Mike Duffy says staff in the office of Prime Minister Stephen Harper arranged for a Conservative Party lawyer to cover his legal fees – a payment that was in addition to the cheque for $90,000 that Mr. Harper's former chief of staff wrote to foot the bill for Mr. Duffy's improperly claimed expenses.
Speaking in the Senate, Mr. Duffy claimed the PMO tried to cover up an issue that was angering its base. It was his second speech since the Red Chamber began deliberating last week about whether to suspend him, Pamela Wallin and Patrick Brazeau over questionable expenses.
Nigel Wright, Mr. Harper's former chief of staff, has previously admitted writing the controversial cheque to cover out-of-town living expenses that Mr. Duffy, a senator for Prince Edward Island, had claimed even though his main residence is in Ottawa. On Monday, Mr. Duffy rose in the Senate to say the Conservative Party paid $13,560 for his legal fees.
"One cheque from Nigel Wright? No, ladies and gentlemen. There were two cheques, at least two cheques. The PMO had Conservative party lawyer, Arthur Hamilton, pay my legal fees," Mr. Duffy said.
The allegation that the Conservatives paid Mr. Duffy's legal expenses could infuriate Tory supporters, who bankroll the party's election machine.
Mr. Duffy tabled the stub of the cheque for the legal fees in the Senate along with a note from Mr. Hamilton.
Cory Hann, a spokesman for the Conservative Party, issued a statement acknowledging the payment. "At the time these legal expenses were incurred and paid, Mike Duffy was a member of the Conservative caucus," said Mr. Hann. "The Conservative Party sometimes assists members of caucus with legal expenses."
On Monday, Mr. Duffy attempted to build a case to show he didn't break any rules and shouldn't have been forced to repay any money. Instead, he said, the PMO concocted a "script" for him to tell the media that the money came from a loan he had secured with the Royal Bank. Mr. Duffy said that he agreed to go along with the scheme after threats from the PMO.
"The PMO told me to say: 'My wife and I took out a loan from the Royal Bank,' " he told the Senate. In fact, Mr. Duffy said, he took out a loan to back up the line "written by the PMO to deceive Canadians as to the real source of the $90,000."
But an e-mail obtained by The Globe and Mail raises questions about Mr. Duffy's allegations that the PMO coached him to lie about where he got the $90,000.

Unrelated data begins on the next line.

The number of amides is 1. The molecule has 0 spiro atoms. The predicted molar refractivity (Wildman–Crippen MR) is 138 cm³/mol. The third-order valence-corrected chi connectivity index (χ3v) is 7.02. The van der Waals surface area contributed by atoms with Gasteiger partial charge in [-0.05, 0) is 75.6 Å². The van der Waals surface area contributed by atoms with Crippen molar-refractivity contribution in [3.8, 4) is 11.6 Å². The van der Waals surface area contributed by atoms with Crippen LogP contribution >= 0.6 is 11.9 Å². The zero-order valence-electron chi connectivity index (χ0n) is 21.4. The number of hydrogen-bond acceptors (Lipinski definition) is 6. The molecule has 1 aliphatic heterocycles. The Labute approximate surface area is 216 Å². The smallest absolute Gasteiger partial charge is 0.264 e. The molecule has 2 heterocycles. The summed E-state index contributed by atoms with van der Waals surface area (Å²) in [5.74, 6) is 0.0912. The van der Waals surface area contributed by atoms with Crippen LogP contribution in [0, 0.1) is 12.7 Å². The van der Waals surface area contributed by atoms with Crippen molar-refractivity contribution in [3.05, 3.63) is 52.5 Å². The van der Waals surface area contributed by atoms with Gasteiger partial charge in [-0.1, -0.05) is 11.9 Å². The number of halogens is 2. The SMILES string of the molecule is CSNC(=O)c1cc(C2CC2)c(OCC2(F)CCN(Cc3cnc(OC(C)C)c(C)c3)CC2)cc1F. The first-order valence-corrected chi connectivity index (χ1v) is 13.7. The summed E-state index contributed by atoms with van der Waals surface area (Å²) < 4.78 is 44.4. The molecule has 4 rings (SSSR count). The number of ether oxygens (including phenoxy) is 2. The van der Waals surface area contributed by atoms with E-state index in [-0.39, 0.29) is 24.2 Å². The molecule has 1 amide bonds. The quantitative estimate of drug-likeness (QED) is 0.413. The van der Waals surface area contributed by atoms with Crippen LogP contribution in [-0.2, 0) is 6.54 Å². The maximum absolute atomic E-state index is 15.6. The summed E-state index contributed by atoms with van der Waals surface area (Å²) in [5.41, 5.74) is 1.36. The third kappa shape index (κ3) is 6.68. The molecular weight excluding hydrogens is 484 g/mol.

It indicates that Chris Woodcock, the PMO's director of issues management, asked Mr. Duffy whether he'd advised the Senate ethics officer of any loans or gifts related to Mr. Wright's $90,000 cheque.
Mr. Duffy replies no, he hadn't.
"Anyone who asked was told the truth: that I had paid with my personal cheque on my rbc acct. Did I have help. Yes from the RBC and my wife who co signed for the extension of my line of credit," Mr. Duffy replies.
The beleaguered PEI senator also tried to show that the PMO had confirmed that his living-expense claims passed muster, tabling an e-mail he received from Mr. Wright last December saying, "I am told you have complied with all of the applicable rules and that there would be several senators with similar arrangements."
The Senate continues its debate on motions put forward by Claude Carignan, the Leader of the Government in the Senate, to suspend the three senators without pay or benefits. It is clear that Mr. Harper would like the matter resolved before he must face the members of his party at a convention this week.
But a move to cut off the debate in the Senate, which the Conservative government said last week would be introduced Monday, never happened, for reasons the Conservatives did not explain. If they move Tuesday to close the debate, the earliest they could force votes on the suspension motions would now appear to be Friday.
Some Conservatives, and most of the other Liberal and independent senators have voiced concerns that Mr. Duffy, Ms. Wallin and Mr. Brazeau are being suspended without due process and in the middle of RCMP investigations into their expenses. Conservative senators met Monday to weigh possible reductions of the penalties but did not reveal the outcome of their deliberations.
On Monday, Mr. Harper said in another radio interview that he had "dismissed" Mr. Wright when he found out about the $90,000 – he had said earlier Mr. Wright resigned.
Jason MacDonald, the Prime Minister's communications director, said in an e-mail Mr. Wright has assumed sole responsibility for his actions and that Mr. Harper was not aware of the arrangement. "We remain steadfast in our view that senators who have claimed inappropriate expenses should not be collecting a paycheque from the public."